It was almost exactly 50 years ago, in October of 1966, that Huey Newton and Bobby Seale founded the Black Panther Party for Self-Defense. Less than a year had gone by before University of California student Stephen Shames showed up at an anti-war rally and photographed Seale. In the years that followed, the two would develop a tight relationship and Shames would have access to the inner world of the Black Panthers during a turbulent and world-changing time.
The extent of that access is made clear in a forthcoming book from Shames and Seale, Power to the People: The World of the Black Panthers (Abrams), several photographs from which can be seen here. The book, with photographs by Shames and an oral history by Seale and others, traces the rise and impact of the Panthers.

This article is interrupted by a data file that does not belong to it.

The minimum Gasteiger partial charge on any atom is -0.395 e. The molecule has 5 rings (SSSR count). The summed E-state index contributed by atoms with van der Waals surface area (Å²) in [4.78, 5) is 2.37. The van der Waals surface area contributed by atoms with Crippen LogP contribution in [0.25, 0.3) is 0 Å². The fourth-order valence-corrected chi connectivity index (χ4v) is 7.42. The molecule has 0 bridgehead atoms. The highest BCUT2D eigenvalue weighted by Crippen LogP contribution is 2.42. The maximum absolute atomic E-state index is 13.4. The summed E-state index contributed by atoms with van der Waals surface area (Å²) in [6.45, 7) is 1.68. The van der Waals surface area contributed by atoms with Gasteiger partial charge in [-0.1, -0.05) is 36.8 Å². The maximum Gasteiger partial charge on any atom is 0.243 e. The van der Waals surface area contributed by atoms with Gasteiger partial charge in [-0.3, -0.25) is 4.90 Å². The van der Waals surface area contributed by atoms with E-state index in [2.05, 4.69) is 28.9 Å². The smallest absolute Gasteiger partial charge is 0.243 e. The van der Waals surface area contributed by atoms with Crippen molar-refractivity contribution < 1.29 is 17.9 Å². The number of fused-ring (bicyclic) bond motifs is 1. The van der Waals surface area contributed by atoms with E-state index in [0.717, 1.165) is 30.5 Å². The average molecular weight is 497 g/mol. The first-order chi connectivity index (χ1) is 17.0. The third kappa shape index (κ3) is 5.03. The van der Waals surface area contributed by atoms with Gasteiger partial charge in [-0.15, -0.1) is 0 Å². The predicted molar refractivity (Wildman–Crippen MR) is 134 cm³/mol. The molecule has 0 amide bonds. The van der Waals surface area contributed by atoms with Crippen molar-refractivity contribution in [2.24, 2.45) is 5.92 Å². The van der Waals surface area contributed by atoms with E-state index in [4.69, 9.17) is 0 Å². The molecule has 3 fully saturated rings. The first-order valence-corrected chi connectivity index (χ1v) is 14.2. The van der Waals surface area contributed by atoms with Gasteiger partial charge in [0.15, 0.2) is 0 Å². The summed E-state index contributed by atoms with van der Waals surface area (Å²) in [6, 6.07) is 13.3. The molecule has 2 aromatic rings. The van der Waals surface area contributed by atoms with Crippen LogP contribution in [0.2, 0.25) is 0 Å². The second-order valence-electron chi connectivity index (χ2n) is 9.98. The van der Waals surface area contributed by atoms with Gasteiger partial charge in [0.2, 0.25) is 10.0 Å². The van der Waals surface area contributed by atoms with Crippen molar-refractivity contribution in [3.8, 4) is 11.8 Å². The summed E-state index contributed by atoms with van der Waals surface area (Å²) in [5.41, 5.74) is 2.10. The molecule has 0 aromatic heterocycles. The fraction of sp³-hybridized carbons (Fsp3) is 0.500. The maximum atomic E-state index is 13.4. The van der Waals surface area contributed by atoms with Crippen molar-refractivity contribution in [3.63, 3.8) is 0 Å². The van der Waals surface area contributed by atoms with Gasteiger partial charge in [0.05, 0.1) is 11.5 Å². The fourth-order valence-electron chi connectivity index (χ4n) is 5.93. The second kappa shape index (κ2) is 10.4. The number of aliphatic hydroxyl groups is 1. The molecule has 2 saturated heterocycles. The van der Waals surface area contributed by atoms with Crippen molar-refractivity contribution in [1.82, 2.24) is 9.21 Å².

Asked whether he has a favorite of all of those images, Seale tells TIME that the photograph that stands out is one of the first that Shames captured of his work: a picture of him selling Chairman Mao’s “Little Red Book” at a rally in 1967, a tactic the Panthers used to raise money for their organization and the programs they operated.
“We had sold over 3,000 of those books in the spring of 1967. I got them for 20 cents a piece and sold them for a dollar,” Seale recalls. “But what’s great about that story is that we hadn’t even read that book! That’s the killer. That was 1967. I never made that book official reading material [for the Party] until 1968.”
Dozens of Shames’ photographs, many of which have never before be exhibited, will be on view starting Friday at Steven Kasher Gallery in New York City.
Read more: 10 Questions With Bobby Seale